Monday, August 12, 2013

When things are more complicated than they seem


My tan lines are already fading. The boys lament how black they turned, and I hold my arm next to theirs while we compare skin tones, mostly using terms involving candy - ranging from caramel to dark chocolate. We’ve been home from the beach for just over a week, and life continues full-tilt. School starts back up and we bring donuts for an early morning bus-stop-party, grinning at the kids who run with backpacks bouncing, desperate not to miss the bus on their first day of school. The bus driver smiles and honks, and we obligingly hand her a donut too. Our own little ones go back to school, and we forget Jayci’s backpack on her first day, effectively setting the bar low. Life goes on, and vacations quickly slide into the realm of reminiscence.
A week at the beach, it turns out, with two small children and three large teenagers cannot be considered relaxing in any sense of the word. Looking at pictures posted on instagram, I read over the comments and emails we got during that time: “you’re an angel,” and “I want to be you,” and “I love the way you live your life.” And I recognize that life is always more complex than it looks. People are complicated, relationships messy, and sometimes figuring out right and wrong, good and bad, feels like untangling an overcooked pot of spaghetti.
I could share a post chock-full of pictures of our time at the beach, and you would probably think we are such a GOOD family doing the RIGHT thing by taking some black teenagers from the inner-city to the beach, where they played with our (clearly well-behaved and beautiful) blonde children; we read books and our Bibles; and stayed in a beautiful house which was generously offered up for our use by the most wonderful Christian family we’ve never even met. In fact, I’m tempted to think the very same thing as I watch these young men we love so dearly letting the sand sink between their toes (once we finally convinced them to take off their socks), and stepping foot for the first time into the salty surf that seems to stretch into infinity.

But the truth leans hard and infinitely more complicated than a snapshot of children in the sand could ever adequately portray. Because toddlers and teenagers alike defiantly declare “NO,” and we look at each other with raised eyebrows, because now what? And Jayci hears foul language from the boys, and she and Caden stand utterly entranced by whatever choice television program the boys refuse to turn it from. The boys laugh loud and tease ruthlessly late into the night, Jayci boycotts sleep, and Caden remains permanently attached to me. We get a call from the homeowners that they received noise complaints, and the boys respond angrily to our pleas that they keep it down.
We take the boys to Seaside beach one day, a place I remember finding absolutely perfect when I visited in college. The boys whisper to me that they are the only brown skinned people there. That they feel like a circus act, like the collective eyes of the perfectly manicured town are trained on them. I wonder what I found so perfect about an expanse of monochromatic skin and socioeconomic status.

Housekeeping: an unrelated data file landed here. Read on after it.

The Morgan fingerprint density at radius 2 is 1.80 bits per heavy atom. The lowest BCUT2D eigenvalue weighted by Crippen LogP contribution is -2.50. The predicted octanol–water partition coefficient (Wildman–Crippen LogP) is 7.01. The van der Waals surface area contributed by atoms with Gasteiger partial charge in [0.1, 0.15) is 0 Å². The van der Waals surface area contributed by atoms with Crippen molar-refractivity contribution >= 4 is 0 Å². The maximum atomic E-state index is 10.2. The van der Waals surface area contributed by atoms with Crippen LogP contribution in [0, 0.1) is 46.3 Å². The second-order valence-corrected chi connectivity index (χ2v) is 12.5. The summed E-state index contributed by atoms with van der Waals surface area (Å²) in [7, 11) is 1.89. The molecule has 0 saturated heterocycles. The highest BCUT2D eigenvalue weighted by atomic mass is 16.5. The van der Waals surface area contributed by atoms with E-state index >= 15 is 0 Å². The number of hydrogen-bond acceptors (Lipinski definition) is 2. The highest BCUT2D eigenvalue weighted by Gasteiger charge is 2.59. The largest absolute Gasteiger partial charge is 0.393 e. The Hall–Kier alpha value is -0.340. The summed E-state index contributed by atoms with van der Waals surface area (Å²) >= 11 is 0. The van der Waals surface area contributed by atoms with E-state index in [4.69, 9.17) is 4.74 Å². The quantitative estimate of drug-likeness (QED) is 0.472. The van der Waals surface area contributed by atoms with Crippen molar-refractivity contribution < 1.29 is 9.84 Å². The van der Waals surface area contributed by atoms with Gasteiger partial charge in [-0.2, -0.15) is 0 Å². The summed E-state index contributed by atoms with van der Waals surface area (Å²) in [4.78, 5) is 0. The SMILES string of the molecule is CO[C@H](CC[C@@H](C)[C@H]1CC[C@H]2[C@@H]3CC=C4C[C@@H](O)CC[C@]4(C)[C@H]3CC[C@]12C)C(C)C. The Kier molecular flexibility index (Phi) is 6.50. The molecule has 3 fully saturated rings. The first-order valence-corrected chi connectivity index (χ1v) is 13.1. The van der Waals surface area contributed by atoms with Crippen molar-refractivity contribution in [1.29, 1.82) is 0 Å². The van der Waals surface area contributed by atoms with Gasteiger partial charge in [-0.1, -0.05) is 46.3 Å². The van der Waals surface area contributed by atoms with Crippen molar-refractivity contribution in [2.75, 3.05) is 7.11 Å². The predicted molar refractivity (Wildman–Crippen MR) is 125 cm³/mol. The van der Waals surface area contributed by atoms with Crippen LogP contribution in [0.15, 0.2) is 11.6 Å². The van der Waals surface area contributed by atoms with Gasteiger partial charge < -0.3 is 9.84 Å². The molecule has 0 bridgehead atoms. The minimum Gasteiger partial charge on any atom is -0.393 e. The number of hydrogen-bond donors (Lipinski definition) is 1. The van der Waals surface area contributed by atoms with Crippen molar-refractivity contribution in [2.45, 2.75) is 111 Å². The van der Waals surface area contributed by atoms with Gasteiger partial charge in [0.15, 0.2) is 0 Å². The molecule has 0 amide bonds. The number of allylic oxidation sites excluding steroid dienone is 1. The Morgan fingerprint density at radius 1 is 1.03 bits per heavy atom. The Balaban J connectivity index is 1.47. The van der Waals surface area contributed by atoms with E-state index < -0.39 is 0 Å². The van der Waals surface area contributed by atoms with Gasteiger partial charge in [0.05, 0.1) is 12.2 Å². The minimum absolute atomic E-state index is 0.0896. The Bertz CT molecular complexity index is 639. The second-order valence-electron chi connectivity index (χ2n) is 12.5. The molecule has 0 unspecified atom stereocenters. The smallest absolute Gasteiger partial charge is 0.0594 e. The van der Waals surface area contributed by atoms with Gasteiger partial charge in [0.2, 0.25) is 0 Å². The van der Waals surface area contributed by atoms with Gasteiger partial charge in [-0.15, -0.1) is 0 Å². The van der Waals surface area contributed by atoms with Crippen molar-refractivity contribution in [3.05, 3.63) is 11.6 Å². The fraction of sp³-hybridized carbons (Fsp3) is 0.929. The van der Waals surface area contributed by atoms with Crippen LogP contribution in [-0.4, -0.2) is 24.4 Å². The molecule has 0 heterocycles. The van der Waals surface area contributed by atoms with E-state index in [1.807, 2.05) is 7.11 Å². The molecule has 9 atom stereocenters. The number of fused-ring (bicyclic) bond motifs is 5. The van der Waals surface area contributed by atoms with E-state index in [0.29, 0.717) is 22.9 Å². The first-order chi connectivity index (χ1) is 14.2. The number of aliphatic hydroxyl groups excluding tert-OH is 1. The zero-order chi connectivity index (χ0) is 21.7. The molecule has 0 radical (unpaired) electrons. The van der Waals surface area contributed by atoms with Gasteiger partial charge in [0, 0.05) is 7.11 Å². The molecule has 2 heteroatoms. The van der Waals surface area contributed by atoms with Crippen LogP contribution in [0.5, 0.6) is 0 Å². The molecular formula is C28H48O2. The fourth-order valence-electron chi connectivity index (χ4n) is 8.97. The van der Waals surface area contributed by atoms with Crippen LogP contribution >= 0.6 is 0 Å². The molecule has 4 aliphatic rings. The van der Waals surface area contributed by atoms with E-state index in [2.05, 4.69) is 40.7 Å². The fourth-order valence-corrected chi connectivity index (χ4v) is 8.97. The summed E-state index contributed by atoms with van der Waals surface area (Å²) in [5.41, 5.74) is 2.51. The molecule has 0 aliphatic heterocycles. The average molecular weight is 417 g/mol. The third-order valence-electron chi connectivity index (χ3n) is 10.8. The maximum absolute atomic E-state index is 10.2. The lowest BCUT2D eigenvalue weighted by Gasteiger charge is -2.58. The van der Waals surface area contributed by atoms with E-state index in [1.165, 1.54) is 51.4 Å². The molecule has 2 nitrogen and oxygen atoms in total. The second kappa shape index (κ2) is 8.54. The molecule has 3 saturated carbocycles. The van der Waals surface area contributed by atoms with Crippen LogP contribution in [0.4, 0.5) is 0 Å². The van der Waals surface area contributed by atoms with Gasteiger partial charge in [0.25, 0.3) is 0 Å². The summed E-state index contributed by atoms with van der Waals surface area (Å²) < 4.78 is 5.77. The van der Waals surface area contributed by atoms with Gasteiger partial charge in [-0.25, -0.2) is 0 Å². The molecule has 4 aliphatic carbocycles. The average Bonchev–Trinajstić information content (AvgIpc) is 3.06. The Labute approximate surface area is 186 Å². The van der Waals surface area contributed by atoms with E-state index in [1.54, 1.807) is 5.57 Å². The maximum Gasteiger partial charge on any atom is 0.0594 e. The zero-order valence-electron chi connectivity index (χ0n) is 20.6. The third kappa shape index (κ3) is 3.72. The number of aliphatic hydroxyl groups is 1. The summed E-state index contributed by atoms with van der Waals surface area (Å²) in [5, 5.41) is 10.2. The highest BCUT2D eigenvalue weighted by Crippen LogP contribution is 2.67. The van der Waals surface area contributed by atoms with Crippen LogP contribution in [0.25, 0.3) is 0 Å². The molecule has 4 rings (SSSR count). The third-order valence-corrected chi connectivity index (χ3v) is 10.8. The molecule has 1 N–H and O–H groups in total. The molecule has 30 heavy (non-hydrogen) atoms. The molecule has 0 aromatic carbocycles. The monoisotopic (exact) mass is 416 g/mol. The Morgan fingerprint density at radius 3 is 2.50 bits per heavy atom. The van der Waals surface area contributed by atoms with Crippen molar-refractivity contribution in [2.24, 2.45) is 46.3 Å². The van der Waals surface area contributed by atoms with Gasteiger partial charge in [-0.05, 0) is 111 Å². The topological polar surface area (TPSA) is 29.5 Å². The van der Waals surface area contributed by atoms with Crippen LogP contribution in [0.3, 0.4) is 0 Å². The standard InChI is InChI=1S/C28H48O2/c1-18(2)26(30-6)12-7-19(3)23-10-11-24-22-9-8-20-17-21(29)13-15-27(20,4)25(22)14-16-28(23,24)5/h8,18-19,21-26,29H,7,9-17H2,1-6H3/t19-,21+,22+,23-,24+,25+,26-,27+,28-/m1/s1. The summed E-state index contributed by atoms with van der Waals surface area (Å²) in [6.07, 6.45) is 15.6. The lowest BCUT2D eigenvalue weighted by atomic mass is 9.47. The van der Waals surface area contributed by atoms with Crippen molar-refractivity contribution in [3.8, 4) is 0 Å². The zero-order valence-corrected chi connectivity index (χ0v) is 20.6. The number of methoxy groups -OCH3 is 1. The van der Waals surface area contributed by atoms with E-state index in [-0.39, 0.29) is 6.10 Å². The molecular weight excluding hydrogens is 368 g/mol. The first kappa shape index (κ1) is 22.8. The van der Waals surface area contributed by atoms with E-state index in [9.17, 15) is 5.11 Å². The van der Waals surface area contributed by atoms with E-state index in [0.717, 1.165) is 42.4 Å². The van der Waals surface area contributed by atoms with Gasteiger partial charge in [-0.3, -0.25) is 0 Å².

Caden’s constant chorus of “mommy hold you,” begins to wear on me. His small hands shove sand into my armpits and I am certain my crevices will never be sand-free again. Finally, I grasp his hand and pull him gently into the surf. Our toes both curl around the soft sand and suddenly he decides the ocean is fun rather than fearful. We jump over the waves until he tires, and requests to ride my shoulders. I stand on the sand bar, with Caden on my shoulders, his sandy fingers entwined in my hair. My feet sink ever-deeper into the sand with the current, while waves gently lap my calves.
Yook mommy!! Caden orders, pointing insistently at Jayci and Adam and the boys. We watch them swim, listening to the mingled chorus of surf and seagulls and their laughter. The sky gleams brilliant blue under a beating sun, and the waves are too small to ride the boys declare, exchanging their boogie boards for a football. Despite the gently rippling surface, I feel the current strong, tugging my feet and moving our group further left down the beach than we realize until we look and find our rainbow umbrella no longer directly in front of us. Appearances, I realize, can be deceiving, everything inclines more complicated than it might seem on its surface.

I guess my point is that nobody's perfect, least of all us. And obedience to a calling, and to live our life in solidarity with our neighbors, is more complicated than it might appear. This internet thing, it inclines dangerously towards a tendency to oversimplify, I think. Or perhaps something in us rushes to conclusions, when reality lies infinitely more complex. The pregnant sixteen year old living in poverty? Complicated. The mom who homeschools all five of her kids, not to mention keeping her house immaculate in the process? Complicated. The single dad, the drug-dealing teen, the prostitute, the pastor: complicated, every single one. And I hope and pray that I will respond with grace and mercy to this complexity, recognizing the space to both encounter and share Jesus in each.